RICHMOND, Va. (AP) — He'd never admit it publicly, but Republican losses on Tuesday presented definite advantages to Virginia's crusading conservative attorney general, Ken Cuccinelli, as he cranks the engine of his 2013 gubernatorial campaign.
You can't have a crusade without a villain, and for Cuccinelli and the conservatives who will decide the GOP gubernatorial nomination, their villain of choice — President Barack Obama — has a new four-year term at the White House.
Not since 1973 has Virginia elected a governor of the same party as the president.
There was no silver lining for Lt. Gov. Bill Bolling, Cuccinelli's rival for the GOP nomination. Gone is the prospect that he might ascend to the governor's office early and enjoy the advantage of incumbency with Gov. Bob McDonnell's departure for a plum job in a Mitt Romney administration.
As the smoke clears from battleground Virginia and a new political season dawns, who are the other victors, and who are the vanquished?
Vanquished: No loss was as devastating as that of George Allen, who heralded a Republican renaissance with his election as governor 19 years ago yet couldn't win back the Senate seat he fumbled away in 2006 to Democratic newcomer Jim Webb. Allen lost this year's comeback bid to a fellow former governor, Tim Kaine. Kaine stepped down in April 2011 as Obama's handpicked Democratic National Committee chairman to keep the Senate seat in Democratic hands after Webb announced he would not seek re-election. Politics is not a gentleman's game of golf, and one mulligan is all you get.
Victor: Kaine won with unexpected ease despite a savage and unprecedented advertising blitz from murky outside groups allied with but independent from Allen's campaign. New "super PACs" and nonprofit social advocacy organizations that can raise and spend limitless amounts poured more than $52 million into Virginia's Senate race, more than any other Senate contest. Almost two-thirds of it, starting in November 2011, was spent to either attack Kaine or support Allen. Strategists for Kaine marveled that none of it affected polling, which showed the race close to the very end.
Vanquished: Independent outside groups — super PACs, which disclose their donors, and nonprofit advocacy groups, which do not. They saturated cable TV and public airwaves with a stream of vitriol so unrelenting that it became, at best, background noise and lost its impact. By mid-September, voters were already tuning it out, either mentally or by hitting the mute buttons on their remotes. DVR technology allowed many viewers to record programs to watch later, screening out all advertising. Corporations and wealthy individual conservative donors who gave these groups millions can't be happy with their return on investment.
Victor: Shoe-leather politics. The ground game. Callin' and haulin'. Call it what you will, the oldest and most basic form of electioneering was also the most effective. The Democrats' field organization, pioneered in 2008 by former community organizer Obama, prevailed despite the president's middling approval numbers, a sluggish economy and persistent unemployment around 8 percent, and despite being lavishly outspent. Turns out, the difference wasn't the ad on your TV, the robo-call to your phone or the tweet on your laptop. It was the knock at your door.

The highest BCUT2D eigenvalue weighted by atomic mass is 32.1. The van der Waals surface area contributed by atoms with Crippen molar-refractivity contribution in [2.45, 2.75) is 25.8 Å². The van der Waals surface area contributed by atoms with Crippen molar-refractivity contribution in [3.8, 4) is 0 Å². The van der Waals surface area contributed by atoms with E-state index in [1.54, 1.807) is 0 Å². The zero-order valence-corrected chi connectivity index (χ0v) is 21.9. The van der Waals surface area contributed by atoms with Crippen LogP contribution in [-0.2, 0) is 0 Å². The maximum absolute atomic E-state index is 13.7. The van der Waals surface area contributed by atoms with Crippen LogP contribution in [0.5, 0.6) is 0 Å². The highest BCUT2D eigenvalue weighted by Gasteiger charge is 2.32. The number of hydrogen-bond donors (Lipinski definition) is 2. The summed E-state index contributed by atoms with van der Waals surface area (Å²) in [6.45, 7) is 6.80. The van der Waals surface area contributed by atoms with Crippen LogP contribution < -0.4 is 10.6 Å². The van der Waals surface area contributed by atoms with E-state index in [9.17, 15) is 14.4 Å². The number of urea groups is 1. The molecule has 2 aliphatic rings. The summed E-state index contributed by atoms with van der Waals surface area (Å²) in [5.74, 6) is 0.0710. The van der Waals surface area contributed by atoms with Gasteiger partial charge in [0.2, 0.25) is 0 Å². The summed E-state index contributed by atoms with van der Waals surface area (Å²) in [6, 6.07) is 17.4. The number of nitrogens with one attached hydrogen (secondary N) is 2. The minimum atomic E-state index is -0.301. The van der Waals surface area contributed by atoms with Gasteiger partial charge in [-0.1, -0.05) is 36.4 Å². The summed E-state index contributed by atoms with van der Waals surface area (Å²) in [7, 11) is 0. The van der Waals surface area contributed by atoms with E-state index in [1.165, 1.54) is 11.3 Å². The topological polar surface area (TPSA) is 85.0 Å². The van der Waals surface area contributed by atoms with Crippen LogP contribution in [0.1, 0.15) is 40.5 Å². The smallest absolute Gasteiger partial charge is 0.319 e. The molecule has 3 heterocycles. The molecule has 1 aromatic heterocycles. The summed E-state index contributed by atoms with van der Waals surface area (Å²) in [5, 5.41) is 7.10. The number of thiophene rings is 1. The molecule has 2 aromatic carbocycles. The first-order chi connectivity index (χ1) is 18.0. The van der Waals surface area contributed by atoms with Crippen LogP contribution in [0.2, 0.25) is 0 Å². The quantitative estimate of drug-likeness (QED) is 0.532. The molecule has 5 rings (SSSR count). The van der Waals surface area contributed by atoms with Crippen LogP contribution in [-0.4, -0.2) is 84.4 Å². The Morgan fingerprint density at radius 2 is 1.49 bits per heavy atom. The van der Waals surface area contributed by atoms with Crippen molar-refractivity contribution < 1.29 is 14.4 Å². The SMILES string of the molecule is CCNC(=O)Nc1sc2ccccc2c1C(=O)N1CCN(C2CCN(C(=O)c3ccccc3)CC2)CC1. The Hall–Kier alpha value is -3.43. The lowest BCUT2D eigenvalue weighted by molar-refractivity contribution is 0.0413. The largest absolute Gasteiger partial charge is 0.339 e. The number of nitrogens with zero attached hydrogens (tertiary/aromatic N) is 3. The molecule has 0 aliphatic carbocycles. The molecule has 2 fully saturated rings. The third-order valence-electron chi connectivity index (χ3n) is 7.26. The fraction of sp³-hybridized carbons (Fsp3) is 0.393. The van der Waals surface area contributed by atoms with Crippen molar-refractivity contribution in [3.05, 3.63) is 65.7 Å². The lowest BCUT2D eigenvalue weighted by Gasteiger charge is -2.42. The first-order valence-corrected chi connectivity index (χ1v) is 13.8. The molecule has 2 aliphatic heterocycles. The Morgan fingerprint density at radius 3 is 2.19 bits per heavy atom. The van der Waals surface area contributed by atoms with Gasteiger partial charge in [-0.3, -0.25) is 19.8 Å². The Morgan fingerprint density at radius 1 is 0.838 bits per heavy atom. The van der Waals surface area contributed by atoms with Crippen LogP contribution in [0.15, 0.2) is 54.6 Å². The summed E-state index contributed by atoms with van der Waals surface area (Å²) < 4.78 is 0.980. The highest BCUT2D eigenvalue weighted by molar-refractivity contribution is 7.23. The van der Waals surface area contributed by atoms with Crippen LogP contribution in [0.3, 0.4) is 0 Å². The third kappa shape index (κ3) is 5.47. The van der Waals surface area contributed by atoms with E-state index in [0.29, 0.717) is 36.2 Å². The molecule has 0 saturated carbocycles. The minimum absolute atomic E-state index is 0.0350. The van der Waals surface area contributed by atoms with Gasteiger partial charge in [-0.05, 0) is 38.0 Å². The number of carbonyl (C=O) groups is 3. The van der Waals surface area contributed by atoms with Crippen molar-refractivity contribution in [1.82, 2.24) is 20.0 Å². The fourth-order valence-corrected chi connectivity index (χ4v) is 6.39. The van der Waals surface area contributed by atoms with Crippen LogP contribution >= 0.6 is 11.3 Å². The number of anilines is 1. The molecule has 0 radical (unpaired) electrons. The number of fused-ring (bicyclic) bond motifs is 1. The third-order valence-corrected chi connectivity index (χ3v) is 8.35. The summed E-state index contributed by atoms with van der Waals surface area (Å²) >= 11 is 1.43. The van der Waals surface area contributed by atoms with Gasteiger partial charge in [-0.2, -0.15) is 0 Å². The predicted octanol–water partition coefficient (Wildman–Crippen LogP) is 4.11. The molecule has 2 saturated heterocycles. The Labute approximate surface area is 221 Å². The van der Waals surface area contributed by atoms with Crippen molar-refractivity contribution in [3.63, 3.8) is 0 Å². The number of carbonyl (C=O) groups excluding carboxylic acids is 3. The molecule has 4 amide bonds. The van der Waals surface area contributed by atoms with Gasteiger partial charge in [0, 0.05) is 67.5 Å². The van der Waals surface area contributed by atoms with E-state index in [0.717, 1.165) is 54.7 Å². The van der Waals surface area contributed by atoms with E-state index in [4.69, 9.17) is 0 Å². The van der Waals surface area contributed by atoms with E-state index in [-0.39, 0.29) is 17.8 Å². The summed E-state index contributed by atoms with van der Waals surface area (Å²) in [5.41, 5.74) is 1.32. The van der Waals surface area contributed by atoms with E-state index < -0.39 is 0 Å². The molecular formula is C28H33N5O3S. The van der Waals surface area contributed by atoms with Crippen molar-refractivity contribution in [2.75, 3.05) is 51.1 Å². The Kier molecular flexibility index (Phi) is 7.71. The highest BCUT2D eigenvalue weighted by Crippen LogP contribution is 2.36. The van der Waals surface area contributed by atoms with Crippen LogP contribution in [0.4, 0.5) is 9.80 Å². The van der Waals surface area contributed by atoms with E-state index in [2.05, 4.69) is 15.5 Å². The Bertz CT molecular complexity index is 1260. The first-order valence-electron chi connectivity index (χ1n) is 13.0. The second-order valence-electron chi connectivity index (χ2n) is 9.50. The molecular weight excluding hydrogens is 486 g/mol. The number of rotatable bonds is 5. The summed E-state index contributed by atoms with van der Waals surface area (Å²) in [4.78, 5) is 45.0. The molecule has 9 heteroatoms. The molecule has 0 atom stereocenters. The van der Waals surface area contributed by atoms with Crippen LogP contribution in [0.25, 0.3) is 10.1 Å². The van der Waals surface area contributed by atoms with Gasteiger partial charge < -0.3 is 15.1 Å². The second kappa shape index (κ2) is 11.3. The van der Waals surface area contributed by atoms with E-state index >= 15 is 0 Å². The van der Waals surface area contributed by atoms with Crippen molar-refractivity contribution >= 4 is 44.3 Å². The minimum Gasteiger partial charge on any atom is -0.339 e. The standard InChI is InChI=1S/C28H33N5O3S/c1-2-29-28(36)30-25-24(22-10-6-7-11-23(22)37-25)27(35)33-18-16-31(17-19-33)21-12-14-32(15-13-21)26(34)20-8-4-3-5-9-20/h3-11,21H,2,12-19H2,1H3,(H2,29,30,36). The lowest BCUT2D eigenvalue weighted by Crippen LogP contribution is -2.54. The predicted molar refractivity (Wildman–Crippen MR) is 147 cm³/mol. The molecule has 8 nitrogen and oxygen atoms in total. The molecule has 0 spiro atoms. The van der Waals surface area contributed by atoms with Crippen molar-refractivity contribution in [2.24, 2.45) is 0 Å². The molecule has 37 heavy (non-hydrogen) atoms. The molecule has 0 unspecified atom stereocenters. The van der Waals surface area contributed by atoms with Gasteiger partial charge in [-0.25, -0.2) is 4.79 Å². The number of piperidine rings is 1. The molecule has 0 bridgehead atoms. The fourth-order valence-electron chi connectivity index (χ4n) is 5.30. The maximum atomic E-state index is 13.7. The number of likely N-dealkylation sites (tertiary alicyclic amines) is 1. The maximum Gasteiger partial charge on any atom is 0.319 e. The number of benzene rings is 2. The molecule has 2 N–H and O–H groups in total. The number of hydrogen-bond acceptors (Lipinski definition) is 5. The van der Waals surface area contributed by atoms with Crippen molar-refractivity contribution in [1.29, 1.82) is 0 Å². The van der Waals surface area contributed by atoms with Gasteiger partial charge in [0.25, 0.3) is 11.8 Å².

Vanquished: Tea party groups, Americans for Prosperity and other conservative organizations marked Nov. 6, 2012, on their calendars four years ago. In each subsequent Virginia election since 2008, they helped the GOP gain ground. Tuesday was their day to put up or shut up. They came away empty-handed. But they're not dead by any means. They are Cuccinelli's ardent army, and they've already pivoted to the GOP statewide nomination battles that end with the state party convention eight months from now in Richmond.
Victor AND Vanquished: McDonnell's hopes of being the next attorney general or holding some other cabinet post in Washington died with Romney's defeat. Obama won Virginia for a second election in a row even though McDonnell gave his all campaigning for Romney. In the buzz about the wide-open 2016 presidential field, however, McDonnell finds his name mentioned alongside former Florida Gov. Jeb Bush, Sen. Marco Rubio of Florida and Romney's running mate, U.S. Rep. Paul Ryan, as GOP prospects.
Victor: Television and radio stations across Virginia that rebounded handsomely from some lean recent years thanks to the tens of millions of dollars spent on ads in a battleground state.
Victor: You. A campaign that cost $6 billion nationally is over, and you, Virginia, survived its full fury and voted in huge numbers. The shrill advertising, the nonstop braying of pundits, all is at an end. We now return you to your regularly scheduled programming.
Bob Lewis has covered Virginia government and politics for The Associated Press since 2000.